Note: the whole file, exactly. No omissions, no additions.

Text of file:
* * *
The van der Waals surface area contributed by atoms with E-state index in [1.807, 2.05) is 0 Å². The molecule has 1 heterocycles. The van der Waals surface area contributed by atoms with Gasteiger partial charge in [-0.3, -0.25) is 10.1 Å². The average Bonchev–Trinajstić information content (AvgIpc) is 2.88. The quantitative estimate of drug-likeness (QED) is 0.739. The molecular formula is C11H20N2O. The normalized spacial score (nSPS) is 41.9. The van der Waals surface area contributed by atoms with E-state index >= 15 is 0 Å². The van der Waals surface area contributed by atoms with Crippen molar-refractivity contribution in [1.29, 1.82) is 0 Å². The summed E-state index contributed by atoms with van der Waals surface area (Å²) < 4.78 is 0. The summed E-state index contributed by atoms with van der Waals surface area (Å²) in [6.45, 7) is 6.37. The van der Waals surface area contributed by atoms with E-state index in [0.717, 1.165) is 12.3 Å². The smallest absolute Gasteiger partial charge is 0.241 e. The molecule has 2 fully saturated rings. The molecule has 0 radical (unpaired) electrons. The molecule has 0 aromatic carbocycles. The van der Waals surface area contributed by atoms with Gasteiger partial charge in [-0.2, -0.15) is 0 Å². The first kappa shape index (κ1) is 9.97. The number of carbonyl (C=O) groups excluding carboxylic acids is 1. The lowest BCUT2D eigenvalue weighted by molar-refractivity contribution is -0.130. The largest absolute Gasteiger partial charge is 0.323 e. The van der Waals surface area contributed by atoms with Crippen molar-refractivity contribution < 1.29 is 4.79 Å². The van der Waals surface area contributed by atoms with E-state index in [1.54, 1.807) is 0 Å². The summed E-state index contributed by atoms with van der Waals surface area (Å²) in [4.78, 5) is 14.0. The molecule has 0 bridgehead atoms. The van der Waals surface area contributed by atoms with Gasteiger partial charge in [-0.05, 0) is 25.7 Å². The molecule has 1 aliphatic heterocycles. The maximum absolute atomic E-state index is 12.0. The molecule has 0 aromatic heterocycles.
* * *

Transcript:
The van der Waals surface area contributed by atoms with E-state index in [1.807, 2.05) is 0 Å². The molecule has 1 heterocycles. The van der Waals surface area contributed by atoms with Gasteiger partial charge in [-0.3, -0.25) is 10.1 Å². The average Bonchev–Trinajstić information content (AvgIpc) is 2.88. The quantitative estimate of drug-likeness (QED) is 0.739. The molecular formula is C11H20N2O. The normalized spacial score (nSPS) is 41.9. The van der Waals surface area contributed by atoms with E-state index >= 15 is 0 Å². The van der Waals surface area contributed by atoms with Crippen molar-refractivity contribution in [1.29, 1.82) is 0 Å². The summed E-state index contributed by atoms with van der Waals surface area (Å²) < 4.78 is 0. The summed E-state index contributed by atoms with van der Waals surface area (Å²) in [6.45, 7) is 6.37. The van der Waals surface area contributed by atoms with E-state index in [0.717, 1.165) is 12.3 Å². The smallest absolute Gasteiger partial charge is 0.241 e. The molecule has 2 fully saturated rings. The molecule has 0 radical (unpaired) electrons. The molecule has 0 aromatic carbocycles. The van der Waals surface area contributed by atoms with Gasteiger partial charge in [-0.2, -0.15) is 0 Å². The first kappa shape index (κ1) is 9.97. The number of carbonyl (C=O) groups excluding carboxylic acids is 1. The lowest BCUT2D eigenvalue weighted by molar-refractivity contribution is -0.130. The largest absolute Gasteiger partial charge is 0.323 e. The van der Waals surface area contributed by atoms with Crippen molar-refractivity contribution < 1.29 is 4.79 Å². The van der Waals surface area contributed by atoms with E-state index in [1.54, 1.807) is 0 Å². The summed E-state index contributed by atoms with van der Waals surface area (Å²) in [4.78, 5) is 14.0. The molecule has 0 bridgehead atoms. The van der Waals surface area contributed by atoms with Gasteiger partial charge in [-0.05, 0) is 25.7 Å². The molecule has 1 aliphatic heterocycles. The maximum absolute atomic E-state index is 12.0. The molecule has 0 aromatic heterocycles.